Ahead of the feast day of Ireland's female patron saint, Brigid, IrishCentral and Herstory share the responses to their survey "What does it mean to be an Irish woman?"
In honor of Brigid's Day, Feb 1, IrishCentral and Herstory asked the world "What it means to be an Irish woman?" and the results of our survey were beautiful and surprising. We wanted to reach out to women on the island of Ireland and the Irish diaspora at large to find out what makes the venerable Irish woman tick. We asked them about their influences, life lessons, and how they feel connected to the island of Ireland.
The IrishCentral and Herstory survey had responses from all over the United States, and from Australia, Canada, Ireland, and the United Kingdom.
In the run of up to St. Brigid's Day, we will share some of the Irish community's responses to our questions and this is the first...
Who is your Irish heroine and why?
"She performed many miracles. She looked after farmers, fed the poor etc"
"A strong woman of faith and purpose. She respected the natural world."
"Brigid, the goddess, as she was fiesty and the epitome of using feminine power."
"I admire how she chose to lead her life in very difficult circumstances"
"My grandmother, Ellen Agnes O'Grady Maguire. She lived in Belfast born in 1880, died in 1931. When the British would raid the houses of Catholics, she would roll up letters from Catholic priests in her long dark hair so that when they searched the house the letters wouldn't be found."
"My grandmother because she had inner strength and love for all."
"My great-grandmother. She emigrated as a child due to the potato famine and after she married. She took care of her family living in tents, working because her husband was sick. She was the first woman to buy property in their town. "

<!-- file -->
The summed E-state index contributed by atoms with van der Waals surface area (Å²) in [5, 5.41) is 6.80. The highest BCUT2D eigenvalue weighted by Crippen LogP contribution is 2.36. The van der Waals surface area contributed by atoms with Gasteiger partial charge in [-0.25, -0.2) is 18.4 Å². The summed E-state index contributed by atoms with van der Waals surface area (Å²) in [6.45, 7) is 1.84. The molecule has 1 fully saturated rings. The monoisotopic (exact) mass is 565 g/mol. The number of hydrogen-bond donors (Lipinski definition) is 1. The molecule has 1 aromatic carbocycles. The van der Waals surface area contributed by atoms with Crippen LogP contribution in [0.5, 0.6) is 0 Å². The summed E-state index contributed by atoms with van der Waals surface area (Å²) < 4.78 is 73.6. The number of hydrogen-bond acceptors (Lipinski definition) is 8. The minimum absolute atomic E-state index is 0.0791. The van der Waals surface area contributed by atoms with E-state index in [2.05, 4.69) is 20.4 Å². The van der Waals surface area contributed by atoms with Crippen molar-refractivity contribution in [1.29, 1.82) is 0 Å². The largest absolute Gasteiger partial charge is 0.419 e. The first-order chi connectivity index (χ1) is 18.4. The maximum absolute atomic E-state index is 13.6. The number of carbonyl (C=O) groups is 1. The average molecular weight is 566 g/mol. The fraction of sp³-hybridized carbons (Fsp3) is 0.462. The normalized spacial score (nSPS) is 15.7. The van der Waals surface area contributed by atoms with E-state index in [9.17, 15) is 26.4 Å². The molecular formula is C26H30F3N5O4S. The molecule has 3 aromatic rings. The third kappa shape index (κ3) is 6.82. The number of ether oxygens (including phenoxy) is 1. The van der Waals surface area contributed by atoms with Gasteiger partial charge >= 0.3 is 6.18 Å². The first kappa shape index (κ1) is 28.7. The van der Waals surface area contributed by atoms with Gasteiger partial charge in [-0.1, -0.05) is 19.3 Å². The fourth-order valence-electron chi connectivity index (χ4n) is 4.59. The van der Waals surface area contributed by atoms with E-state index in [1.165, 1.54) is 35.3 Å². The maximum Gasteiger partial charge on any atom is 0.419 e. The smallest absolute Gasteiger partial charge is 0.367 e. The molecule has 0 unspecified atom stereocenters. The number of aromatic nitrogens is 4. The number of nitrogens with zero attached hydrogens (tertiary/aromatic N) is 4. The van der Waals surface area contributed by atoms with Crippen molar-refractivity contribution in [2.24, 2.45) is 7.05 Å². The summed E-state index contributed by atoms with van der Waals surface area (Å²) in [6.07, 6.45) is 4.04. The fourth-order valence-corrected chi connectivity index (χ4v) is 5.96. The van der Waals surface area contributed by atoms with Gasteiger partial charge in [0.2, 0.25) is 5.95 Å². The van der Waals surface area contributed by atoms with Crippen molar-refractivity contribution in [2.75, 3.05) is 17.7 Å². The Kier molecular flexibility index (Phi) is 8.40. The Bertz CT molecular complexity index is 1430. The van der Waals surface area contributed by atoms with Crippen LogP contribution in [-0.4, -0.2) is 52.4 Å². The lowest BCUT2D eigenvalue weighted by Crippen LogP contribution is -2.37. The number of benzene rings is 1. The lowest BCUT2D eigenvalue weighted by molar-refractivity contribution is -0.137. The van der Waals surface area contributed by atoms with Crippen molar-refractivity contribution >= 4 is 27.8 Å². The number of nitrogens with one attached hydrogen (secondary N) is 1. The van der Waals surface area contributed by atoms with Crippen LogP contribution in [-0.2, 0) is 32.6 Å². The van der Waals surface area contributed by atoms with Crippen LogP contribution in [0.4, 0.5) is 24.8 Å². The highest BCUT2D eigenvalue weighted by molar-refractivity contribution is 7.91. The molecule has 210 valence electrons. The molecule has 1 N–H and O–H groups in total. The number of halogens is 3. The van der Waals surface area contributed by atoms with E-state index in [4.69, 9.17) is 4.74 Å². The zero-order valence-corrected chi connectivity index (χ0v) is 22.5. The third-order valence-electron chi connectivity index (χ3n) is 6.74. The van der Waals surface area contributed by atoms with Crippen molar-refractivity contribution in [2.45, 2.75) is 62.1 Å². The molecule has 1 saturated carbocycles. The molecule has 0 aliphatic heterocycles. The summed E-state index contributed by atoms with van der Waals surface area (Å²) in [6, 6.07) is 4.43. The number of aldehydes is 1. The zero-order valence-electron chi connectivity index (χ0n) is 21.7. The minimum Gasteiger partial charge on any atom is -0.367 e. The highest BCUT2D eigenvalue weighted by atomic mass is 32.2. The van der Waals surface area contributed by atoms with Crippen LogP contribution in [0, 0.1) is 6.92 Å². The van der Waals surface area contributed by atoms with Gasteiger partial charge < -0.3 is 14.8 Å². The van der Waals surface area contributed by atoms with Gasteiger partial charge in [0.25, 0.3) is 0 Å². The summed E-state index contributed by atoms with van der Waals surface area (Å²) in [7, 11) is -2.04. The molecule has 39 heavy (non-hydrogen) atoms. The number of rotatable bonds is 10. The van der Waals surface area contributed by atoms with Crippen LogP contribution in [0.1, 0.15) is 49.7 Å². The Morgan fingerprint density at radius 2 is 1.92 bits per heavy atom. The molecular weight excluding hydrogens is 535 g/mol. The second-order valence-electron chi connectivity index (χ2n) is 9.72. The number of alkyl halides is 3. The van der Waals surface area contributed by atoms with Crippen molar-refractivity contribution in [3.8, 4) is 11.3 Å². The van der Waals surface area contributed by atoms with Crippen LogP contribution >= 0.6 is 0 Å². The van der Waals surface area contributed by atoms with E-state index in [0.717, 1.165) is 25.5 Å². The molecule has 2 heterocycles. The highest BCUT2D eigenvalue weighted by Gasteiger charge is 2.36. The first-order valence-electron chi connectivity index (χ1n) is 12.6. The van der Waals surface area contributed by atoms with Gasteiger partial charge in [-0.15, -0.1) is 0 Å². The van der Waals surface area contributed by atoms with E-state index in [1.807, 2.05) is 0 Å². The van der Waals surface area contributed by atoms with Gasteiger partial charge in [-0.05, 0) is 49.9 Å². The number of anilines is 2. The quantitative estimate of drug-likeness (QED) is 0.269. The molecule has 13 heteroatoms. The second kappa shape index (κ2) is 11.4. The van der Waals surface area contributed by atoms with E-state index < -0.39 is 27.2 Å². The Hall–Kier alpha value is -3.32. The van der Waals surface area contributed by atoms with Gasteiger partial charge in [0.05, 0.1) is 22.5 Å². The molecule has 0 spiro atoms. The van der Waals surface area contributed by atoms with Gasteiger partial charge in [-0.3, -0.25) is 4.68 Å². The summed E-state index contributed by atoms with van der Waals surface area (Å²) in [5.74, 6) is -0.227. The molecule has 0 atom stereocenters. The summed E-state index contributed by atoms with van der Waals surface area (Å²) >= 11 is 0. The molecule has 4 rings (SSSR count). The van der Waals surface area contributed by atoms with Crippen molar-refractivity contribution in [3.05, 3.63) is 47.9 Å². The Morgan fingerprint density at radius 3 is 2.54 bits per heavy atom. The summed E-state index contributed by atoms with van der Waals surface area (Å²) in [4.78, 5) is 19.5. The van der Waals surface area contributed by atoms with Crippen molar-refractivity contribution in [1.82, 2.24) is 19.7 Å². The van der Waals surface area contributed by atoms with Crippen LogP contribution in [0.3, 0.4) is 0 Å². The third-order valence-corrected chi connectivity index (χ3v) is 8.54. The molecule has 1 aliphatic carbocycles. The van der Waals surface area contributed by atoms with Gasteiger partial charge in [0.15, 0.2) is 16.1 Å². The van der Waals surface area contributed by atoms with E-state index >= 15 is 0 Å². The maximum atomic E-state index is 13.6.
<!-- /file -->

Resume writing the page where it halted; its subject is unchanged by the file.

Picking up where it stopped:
"My nanny who is no longer with us was head cook (because women couldn't be given the title chef) in a male-dominated industry who was incredibly progressive and, along with my grandad, instilled in her daughters and grandchildren the thought that we are equal and every role is any person's role if they want it."
"My grandmothers who were guides to our family."
"My maternal Grandmother, Lizzie Fitzgibbons Hayes. Her husband, John Hayes, died at work when the children were very young. Some of them being young teens got jobs. How she raised those children by herself has always amazed me."
"Grace O'Malley is definitely an inspiration. A strong bagasse woman!"
"A sovereign, fearless woman in a patriarchal political world."
"I think that she is so cool as one remarkable woman in Irish history."
"An independent strong woman long before it was acceptable to do so."
"I have lots from Granuaille to Mary Robinson. But today... there can only be one. It had to our brave and loyal Vicky Phelan. Her tenacity, her sense of justice and fairness her intelligence her resolute determination to not let one other woman suffer in silence. Only for her, the cervical scandal would have disappeared."
"She was involved in necessary armed struggle for the Irish revolution"
"Countess Markievicz showed that women were part of the founding of the state and have a role on the battle lines and in the cabinet. Wish more women were covered in the school history curriculum."
"Social issues began to be more addressed by lawmakers since Mary was president."
"She rose above politics and united the people of Ireland and continues this in her work for the United Nations."
"My Mom who raised me and my sister during the '50s and '60s... kept a spotless house, cooked meals each and every day, helped with our school lessons and was always there when we needed her. Simple things that we all take for granted when we are young."
"My mother because she dealt with what life threw at her and never complained about it."
"My mother because of her arduous journey to America and dealing with the hardships thrown at her."
"My mother and my best friends have shown me how to be resilient in the face of so much adversity and they inspire me to be a better person."